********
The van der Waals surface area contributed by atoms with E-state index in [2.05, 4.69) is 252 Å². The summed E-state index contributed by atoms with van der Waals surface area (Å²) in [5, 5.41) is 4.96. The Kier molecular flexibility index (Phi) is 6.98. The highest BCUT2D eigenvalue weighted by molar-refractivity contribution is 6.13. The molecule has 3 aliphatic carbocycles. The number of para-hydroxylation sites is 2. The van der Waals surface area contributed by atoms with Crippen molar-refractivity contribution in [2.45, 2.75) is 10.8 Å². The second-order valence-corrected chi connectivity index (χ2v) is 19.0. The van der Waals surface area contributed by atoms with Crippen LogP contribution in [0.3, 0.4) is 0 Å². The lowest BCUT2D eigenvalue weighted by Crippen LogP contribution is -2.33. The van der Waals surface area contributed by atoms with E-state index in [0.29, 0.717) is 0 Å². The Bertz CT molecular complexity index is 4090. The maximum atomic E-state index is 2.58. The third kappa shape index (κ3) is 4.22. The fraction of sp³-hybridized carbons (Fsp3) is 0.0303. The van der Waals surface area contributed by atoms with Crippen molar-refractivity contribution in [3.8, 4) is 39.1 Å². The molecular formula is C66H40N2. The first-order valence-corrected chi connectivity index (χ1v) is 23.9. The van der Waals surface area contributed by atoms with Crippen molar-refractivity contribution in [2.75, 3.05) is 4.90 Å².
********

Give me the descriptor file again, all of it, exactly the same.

The van der Waals surface area contributed by atoms with E-state index in [2.05, 4.69) is 252 Å². The summed E-state index contributed by atoms with van der Waals surface area (Å²) in [5, 5.41) is 4.96. The Kier molecular flexibility index (Phi) is 6.98. The highest BCUT2D eigenvalue weighted by molar-refractivity contribution is 6.13. The molecule has 3 aliphatic carbocycles. The number of para-hydroxylation sites is 2. The van der Waals surface area contributed by atoms with Crippen molar-refractivity contribution in [2.45, 2.75) is 10.8 Å². The second-order valence-corrected chi connectivity index (χ2v) is 19.0. The van der Waals surface area contributed by atoms with Crippen LogP contribution in [0.3, 0.4) is 0 Å². The lowest BCUT2D eigenvalue weighted by Crippen LogP contribution is -2.33. The van der Waals surface area contributed by atoms with E-state index in [0.29, 0.717) is 0 Å². The Bertz CT molecular complexity index is 4090. The maximum atomic E-state index is 2.58. The third kappa shape index (κ3) is 4.22. The fraction of sp³-hybridized carbons (Fsp3) is 0.0303. The van der Waals surface area contributed by atoms with Crippen molar-refractivity contribution in [3.8, 4) is 39.1 Å². The molecular formula is C66H40N2. The first-order valence-corrected chi connectivity index (χ1v) is 23.9. The van der Waals surface area contributed by atoms with Crippen molar-refractivity contribution in [2.75, 3.05) is 4.90 Å².